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Crop watch

May 28, 2019
By Bob Streit - Columnist , Farm News

The beginning of the fourth week of May has arrived. Typically the last of the beans are being planted and many of the early planted corn fields are nearly ready to spray for grass or broadleaves. Guys or gals who were planning to do an early sidedress are getting their equipment ready or have already begun that task.

The month of June is just around the corner and the time when the corn does much of rapid growing. Not in 2019 for much of the Cornbelt and all of the farmers and ag business people who are wondering when if ever we will be able to put in a full week of field work. Last week it looked like the clouds were finally parting and corn and bean growers in all the major northern Cornbelt states could push the percentage of planted acres up closer to the norm. By Tuesday or Wednesday there were many people working the ground or planting through northwest Iowa, southwest Minnesota and South Dakota as the temperatures were warm and drying winds were drying the topsoil. Quite a few of their other fields still needed another week or so to be completely ready thru the low spots.

Last Friday our weather prognosticator put out a bulletin last Wed at 9:12 saying a large energy pulse was setting up over southeast Iowa, meaning heavy rains in the four to six inch rains were being set up for the area. This spring those bulletins have been accurate. So as of late Sunday afternoon, after substantial rain from Friday night to Sunday morning, all fieldwork was on hold until further notice.

The markets finally woke up and began making moves to the upside. The desk traders began to finally realize that rain does not always make grain and the delays due to the wet weather were putting the 2018 corn crop in jeopardy. With the prices the board has been offering the much scoffed at 'Prevent Planting' option that has never been worth much looked more palatable. At this point it is anyone's guess as to how the crop prospects will look in two to four weeks.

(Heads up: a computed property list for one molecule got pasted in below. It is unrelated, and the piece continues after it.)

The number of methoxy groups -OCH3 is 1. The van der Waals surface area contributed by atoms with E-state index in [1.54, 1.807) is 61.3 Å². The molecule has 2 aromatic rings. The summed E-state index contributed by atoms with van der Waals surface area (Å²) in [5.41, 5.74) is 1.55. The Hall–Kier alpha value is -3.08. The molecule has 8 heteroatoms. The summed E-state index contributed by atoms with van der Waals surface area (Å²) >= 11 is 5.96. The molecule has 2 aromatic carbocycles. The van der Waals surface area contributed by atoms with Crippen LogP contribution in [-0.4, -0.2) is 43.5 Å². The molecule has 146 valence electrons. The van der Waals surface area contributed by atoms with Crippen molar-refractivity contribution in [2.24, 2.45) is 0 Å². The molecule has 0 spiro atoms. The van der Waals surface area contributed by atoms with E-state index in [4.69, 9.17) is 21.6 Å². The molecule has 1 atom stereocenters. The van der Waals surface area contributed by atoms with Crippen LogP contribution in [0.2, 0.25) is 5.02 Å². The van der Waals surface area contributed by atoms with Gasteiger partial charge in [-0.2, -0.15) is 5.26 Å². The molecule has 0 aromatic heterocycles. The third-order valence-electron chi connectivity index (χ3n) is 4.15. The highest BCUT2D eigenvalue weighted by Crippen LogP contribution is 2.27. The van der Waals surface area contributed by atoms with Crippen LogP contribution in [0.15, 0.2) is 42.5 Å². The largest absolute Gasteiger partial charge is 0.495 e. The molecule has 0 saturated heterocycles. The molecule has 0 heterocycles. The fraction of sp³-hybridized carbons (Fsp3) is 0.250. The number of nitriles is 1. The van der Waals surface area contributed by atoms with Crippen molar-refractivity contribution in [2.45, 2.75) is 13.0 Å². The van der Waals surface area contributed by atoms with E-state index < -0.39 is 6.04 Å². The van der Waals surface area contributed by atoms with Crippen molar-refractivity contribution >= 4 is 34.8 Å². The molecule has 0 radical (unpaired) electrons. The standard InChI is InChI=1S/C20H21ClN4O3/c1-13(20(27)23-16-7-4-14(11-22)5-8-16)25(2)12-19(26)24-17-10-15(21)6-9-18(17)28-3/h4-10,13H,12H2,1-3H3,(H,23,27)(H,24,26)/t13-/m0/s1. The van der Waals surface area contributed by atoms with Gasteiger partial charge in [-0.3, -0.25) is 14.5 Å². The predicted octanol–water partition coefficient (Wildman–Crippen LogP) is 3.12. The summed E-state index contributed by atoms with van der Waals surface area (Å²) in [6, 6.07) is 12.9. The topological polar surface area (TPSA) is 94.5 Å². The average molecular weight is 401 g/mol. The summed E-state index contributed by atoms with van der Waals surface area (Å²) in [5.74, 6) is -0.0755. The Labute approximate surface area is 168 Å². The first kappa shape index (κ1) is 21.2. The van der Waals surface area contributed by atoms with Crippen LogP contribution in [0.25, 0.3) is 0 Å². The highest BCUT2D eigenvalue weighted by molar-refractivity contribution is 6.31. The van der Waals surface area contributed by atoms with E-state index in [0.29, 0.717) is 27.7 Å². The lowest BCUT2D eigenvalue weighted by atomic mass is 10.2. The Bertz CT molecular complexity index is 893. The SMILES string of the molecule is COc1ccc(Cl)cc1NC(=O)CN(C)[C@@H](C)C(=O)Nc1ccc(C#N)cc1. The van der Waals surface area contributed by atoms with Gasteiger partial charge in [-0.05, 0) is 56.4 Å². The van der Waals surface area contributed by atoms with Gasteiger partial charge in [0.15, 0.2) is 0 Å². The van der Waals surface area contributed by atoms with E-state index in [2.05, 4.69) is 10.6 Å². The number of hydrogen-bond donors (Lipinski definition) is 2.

Purdue wisdom

Later this week if we have weather that allows us to get back into the fields, while our corn planting counterparts in Illinois, Indiana and Ohio remain wet, the fact that two of the big-I corn states could be down on corn acres would be positive for the markets.

When Bob Nielsen, a well known university agronomist uses the phrase "It's time to cut bait and get the corn planted or else" you realize he is acknowledging the optimum planting window is getting narrow for his the eastern state. They do not have nearly as much tile installed as we do here and they run a greater chance of receiving Gulf Moisture. As their acres go, so go grain prices in the western Cornbelt.

Early maturity factors

Unless bean prices make a quick recovery the chances of earlier corn hybrids replacing full season corn rather than soybeans looks more realistic. This scenario is always a very mixed bag for seed dealers and seed companies as all of their careful planning, fuel and labor expended so far went to waste.

In much of the state the 108 to 112 days hybrids have delivered the best yields and overall performance the last five or ten years. The later freezes and the corn dying early from diseases let growers planning longer RM corn that they used to. The added bushels boosted the gross incomes into the plus range. Now sticking with those maturities looks less likely as the middle of this coming week looks wet.

A number of forecasts predict a warmer and drier summer, but if some unseen forces are manipulating the weather (look up weather warfare) those hot temps we would normally expect may be substantially cooler than predicted.

If a crop needs to be pushed along then foliar fertilizers or high levels of biological activity can speed plant development. Typically higher the P levels in the soil or in the cells will help push the corn or bean plants along. The P serves as the energy transport mineral in plants. If the stated goal is to maximize the amount of energy gained in visible and non-visible frequency then growing a deeper layer of the chloroplast containing cells could do that. Those layers are referred to as the mesophyll and palisade parenchyma. Applying silica fertilizers in the monosilic acid form will perform that task.